2
$\begingroup$

Having a look at the attached image (original at Wikipedia Hot Spot page) I noticed that all mantle plumes originating from lower mantle (in red) are under oceans. Why?

enter image description here

$\endgroup$
2
  • 2
    $\begingroup$ Two comments: 1/ Afar is not (yet) under an ocean; 2/ These are hotspots, not mantle plumes. Hotspots are surface expression of mantle plumes, but not all plumes have already reached the surface. So from this figure one cannot say that all deep mantle plumes are under oceans. Some might be under land but have not yet reached the surface—thus have not yet created a hotspot. $\endgroup$ Oct 11, 2023 at 11:50
  • $\begingroup$ It would be nice to know what the different colors for the dots mean. I notice about half of the large red dots occur at boundaries of tectonic plates. $\endgroup$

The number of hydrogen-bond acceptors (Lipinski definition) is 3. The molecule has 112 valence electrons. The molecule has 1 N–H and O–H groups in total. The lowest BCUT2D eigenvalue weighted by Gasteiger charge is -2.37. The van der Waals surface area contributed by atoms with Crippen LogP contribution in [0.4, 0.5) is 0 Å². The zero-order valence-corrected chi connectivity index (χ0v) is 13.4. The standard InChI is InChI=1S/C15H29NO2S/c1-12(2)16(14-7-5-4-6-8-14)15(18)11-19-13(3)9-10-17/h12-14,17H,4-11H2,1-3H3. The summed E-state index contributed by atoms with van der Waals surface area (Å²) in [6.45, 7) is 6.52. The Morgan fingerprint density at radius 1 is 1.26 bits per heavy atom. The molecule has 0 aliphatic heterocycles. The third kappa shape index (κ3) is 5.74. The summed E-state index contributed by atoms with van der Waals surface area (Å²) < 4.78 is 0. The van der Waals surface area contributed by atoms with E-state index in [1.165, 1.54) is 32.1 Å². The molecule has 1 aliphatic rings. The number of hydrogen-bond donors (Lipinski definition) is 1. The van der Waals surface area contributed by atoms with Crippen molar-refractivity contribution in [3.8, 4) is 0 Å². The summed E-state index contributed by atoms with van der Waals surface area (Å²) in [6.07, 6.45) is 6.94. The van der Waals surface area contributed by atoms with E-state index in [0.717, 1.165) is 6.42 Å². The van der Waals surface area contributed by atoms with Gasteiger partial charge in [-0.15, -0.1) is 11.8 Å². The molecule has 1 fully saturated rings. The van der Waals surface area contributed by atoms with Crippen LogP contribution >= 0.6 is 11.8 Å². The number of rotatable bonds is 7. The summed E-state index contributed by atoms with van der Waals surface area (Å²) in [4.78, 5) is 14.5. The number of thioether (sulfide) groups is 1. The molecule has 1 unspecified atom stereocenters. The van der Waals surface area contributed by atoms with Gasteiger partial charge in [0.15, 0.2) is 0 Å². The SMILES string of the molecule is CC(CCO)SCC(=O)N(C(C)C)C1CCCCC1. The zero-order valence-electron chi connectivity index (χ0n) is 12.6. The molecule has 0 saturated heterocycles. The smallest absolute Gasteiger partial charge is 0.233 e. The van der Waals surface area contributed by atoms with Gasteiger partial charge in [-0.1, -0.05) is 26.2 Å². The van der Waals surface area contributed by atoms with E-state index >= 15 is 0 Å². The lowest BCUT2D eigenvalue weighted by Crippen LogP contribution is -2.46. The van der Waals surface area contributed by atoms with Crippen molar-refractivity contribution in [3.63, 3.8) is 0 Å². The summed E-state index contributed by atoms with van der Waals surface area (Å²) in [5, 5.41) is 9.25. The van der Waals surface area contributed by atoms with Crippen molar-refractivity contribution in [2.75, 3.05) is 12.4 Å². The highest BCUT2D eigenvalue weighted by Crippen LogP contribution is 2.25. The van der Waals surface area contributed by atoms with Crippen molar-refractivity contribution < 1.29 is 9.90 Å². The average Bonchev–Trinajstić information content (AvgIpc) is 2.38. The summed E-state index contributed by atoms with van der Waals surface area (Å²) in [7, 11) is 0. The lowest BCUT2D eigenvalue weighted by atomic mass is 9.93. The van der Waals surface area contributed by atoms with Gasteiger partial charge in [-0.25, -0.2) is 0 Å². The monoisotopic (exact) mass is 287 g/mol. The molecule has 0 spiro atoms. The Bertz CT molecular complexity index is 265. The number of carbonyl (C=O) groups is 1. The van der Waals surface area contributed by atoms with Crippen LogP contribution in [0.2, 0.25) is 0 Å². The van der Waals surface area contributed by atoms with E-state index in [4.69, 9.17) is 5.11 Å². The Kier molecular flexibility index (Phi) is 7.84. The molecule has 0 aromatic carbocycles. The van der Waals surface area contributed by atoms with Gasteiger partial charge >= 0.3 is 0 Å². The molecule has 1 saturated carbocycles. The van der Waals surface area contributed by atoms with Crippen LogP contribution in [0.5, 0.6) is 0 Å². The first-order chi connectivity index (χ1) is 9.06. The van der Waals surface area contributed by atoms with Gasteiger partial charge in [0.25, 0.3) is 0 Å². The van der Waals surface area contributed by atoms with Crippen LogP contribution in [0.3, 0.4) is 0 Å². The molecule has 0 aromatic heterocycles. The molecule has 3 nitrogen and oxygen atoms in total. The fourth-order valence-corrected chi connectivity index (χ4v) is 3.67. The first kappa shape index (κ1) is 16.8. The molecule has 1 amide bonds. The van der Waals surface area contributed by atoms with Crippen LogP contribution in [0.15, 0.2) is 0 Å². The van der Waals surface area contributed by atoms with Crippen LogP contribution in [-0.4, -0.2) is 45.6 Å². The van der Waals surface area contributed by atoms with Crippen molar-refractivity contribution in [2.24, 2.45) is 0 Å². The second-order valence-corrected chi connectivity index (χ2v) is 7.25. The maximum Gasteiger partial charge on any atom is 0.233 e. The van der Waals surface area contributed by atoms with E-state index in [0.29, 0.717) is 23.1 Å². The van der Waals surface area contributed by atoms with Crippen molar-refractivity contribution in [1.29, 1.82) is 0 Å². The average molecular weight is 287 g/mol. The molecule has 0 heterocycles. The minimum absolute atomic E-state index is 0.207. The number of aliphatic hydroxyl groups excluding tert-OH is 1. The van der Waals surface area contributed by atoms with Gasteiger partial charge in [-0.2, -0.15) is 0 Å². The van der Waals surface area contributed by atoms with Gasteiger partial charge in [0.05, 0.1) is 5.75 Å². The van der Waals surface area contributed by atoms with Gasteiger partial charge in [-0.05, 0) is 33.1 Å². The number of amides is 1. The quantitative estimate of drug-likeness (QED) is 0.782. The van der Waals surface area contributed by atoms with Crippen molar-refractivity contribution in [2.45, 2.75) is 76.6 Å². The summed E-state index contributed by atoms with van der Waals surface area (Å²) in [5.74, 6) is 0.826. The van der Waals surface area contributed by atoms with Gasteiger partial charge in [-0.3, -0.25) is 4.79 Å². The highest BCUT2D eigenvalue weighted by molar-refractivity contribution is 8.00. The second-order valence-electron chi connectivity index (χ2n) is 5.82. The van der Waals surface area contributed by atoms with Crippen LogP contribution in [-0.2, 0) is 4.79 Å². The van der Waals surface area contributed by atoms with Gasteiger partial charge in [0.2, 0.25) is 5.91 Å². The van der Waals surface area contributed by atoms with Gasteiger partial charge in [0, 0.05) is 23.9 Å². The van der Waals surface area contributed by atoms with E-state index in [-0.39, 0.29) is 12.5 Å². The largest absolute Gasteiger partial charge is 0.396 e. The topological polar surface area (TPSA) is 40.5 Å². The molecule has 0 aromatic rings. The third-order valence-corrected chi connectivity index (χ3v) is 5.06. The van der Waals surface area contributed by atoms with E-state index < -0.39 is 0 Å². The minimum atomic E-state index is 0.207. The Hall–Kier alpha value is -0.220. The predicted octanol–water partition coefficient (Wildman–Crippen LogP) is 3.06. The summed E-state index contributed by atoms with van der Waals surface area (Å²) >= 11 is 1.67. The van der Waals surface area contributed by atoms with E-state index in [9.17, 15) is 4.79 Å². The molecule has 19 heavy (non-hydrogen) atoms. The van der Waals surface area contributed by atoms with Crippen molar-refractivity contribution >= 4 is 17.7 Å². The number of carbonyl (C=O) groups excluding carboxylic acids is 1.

– Fred
    Oct 20, 2023 at 6:53

1 Answer 1

3
$\begingroup$

Mantle plumes are part of the movement driving plate tectonics. These movements push continental plates apart making oceans. It's not that they occur in oceans, they cause oceans. As pointed out in a comment, the Afar spot in Africa is not under an ocean, but it is causing the rift valley in Africa, which is full of lakes, which given geological time will connect and result in the continental plates separating and the remaining space filling with water.

$\endgroup$

Your Answer

By clicking “Post Your Answer”, you agree to our terms of service and acknowledge you have read our privacy policy.

Not the answer you're looking for? Browse other questions tagged or ask your own question.